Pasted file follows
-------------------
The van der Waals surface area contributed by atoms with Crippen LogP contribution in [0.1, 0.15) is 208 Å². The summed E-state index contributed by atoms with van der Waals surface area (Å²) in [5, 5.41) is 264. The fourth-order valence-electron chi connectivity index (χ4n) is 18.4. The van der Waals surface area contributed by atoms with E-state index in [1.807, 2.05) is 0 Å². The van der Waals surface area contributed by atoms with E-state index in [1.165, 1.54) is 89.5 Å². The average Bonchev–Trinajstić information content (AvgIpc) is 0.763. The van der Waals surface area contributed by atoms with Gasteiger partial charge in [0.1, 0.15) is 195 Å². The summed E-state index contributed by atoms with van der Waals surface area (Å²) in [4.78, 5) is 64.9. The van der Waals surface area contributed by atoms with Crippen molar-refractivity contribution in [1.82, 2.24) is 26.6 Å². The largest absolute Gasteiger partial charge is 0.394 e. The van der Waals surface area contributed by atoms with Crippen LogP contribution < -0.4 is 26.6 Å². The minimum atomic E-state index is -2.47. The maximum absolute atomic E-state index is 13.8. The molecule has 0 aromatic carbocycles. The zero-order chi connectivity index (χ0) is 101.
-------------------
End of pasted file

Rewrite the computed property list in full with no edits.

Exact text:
The van der Waals surface area contributed by atoms with Crippen LogP contribution in [0.1, 0.15) is 208 Å². The summed E-state index contributed by atoms with van der Waals surface area (Å²) in [5, 5.41) is 264. The fourth-order valence-electron chi connectivity index (χ4n) is 18.4. The van der Waals surface area contributed by atoms with E-state index in [1.807, 2.05) is 0 Å². The van der Waals surface area contributed by atoms with E-state index in [1.165, 1.54) is 89.5 Å². The average Bonchev–Trinajstić information content (AvgIpc) is 0.763. The van der Waals surface area contributed by atoms with Gasteiger partial charge in [0.1, 0.15) is 195 Å². The summed E-state index contributed by atoms with van der Waals surface area (Å²) in [4.78, 5) is 64.9. The van der Waals surface area contributed by atoms with Crippen molar-refractivity contribution in [1.82, 2.24) is 26.6 Å². The largest absolute Gasteiger partial charge is 0.394 e. The van der Waals surface area contributed by atoms with Crippen LogP contribution < -0.4 is 26.6 Å². The minimum atomic E-state index is -2.47. The maximum absolute atomic E-state index is 13.8. The molecule has 0 aromatic carbocycles. The zero-order chi connectivity index (χ0) is 101.